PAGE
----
2012 has been a great and incredibly varied filming year and I was fortunate enough to have filmed my way across most of Southern Africa from Namibia all the way north to Tanzania in East-Africa. There are however, a few special places which emerge above the others. Northern Tanzania’s Masailand is certainly one of these. I met up with Texans George Robinson and his daughter Blair who booked a three-week hunt with Tanzania Game Tracker Safaris. George and Blair began their 21-day safari in the northern reaches of TGT’s Lake Natron concession. Not far from the Ngorogoro Crater, this is an area which I have read much about and longed to visit. Many of you familiar with – Out of Africa – will remember the Karen’s heroic journey south to Lake Natron territory (the border of German-East –Africa in those days) in order to re-supply Lord Delamere’s troops . Life as a Safari going cameraman affords one a great opportunity to see and experience places off the beaten track…places which very few people get to see period.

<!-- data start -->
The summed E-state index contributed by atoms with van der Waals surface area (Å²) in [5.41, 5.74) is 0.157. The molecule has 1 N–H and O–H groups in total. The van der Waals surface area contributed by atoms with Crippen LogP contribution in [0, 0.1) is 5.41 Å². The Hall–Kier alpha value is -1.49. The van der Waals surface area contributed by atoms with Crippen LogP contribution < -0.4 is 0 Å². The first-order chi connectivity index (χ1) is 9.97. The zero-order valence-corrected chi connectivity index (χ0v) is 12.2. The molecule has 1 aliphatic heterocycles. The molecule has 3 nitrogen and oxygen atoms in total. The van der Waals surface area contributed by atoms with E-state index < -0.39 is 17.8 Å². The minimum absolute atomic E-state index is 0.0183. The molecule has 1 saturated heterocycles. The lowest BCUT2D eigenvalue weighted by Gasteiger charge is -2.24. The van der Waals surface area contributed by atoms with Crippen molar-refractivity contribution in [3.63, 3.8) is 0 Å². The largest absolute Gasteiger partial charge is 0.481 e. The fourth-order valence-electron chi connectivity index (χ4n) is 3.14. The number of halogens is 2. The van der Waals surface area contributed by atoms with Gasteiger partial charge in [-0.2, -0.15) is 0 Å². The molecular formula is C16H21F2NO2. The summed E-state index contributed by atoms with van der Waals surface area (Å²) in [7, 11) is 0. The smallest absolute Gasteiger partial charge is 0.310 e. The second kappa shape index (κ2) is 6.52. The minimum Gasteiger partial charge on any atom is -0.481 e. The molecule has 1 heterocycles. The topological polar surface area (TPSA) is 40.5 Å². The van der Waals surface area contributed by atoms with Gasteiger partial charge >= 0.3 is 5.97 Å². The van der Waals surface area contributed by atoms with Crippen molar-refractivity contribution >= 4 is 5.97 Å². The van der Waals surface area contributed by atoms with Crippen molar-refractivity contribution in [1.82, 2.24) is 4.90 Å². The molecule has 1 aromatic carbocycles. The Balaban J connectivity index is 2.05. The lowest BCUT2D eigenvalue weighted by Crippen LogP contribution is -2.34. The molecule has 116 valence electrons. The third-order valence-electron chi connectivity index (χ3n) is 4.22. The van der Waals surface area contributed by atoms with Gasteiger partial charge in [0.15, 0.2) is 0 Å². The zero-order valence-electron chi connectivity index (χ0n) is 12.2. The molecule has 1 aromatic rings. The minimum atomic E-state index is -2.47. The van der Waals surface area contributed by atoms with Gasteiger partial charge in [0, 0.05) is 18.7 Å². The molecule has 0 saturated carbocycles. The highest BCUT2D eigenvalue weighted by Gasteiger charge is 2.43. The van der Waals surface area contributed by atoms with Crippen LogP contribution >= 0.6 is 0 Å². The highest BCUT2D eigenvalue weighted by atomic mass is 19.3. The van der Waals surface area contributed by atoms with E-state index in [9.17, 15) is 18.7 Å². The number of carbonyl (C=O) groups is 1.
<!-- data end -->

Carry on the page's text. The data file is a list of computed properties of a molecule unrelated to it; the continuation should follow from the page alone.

TGT’s Lake Natron Game Controlled area to the south of the actual lake offers more than just your average African safari experience. This part of northern Tanzania is an intricately weaved mosaic of unique East- African culture and wildlife. Masailand in general remains one of a very few success stories where wildlife and people appear to coexist in relative harmony. The success of this region –when compared to other parts of Africa – lies with the Masai culture and their fixation with livestock. A Masai’s priority and most prized possessions in life are domestic livestock and fortunately game represents no value to them. For the first time ever, I observed game grazing peacefully in and amongst the local people. Grant’s gazelle, Zebra and Wildebeest were often seen in close proximity to Masai herdsman and their cattle and continued to graze unperturbed. On one particular occasion – much to our surprise – a lesser kudu gave us the slip when it ran straight into a large herd of goats tended by two herd boys. We worked out that the Kudu must have passed the herdsmen by no more than several yards. On that note, we hunted several unique and interesting East-African game species including Dik-dik, Bearded wildebeest, Grant’s & Thomson’s gazelle, Geranuk and Lesser kudu. There are also East-African Greater Kudu, Fringe-eared Oryx, Robert’s Gazelle and East African Impala in this region.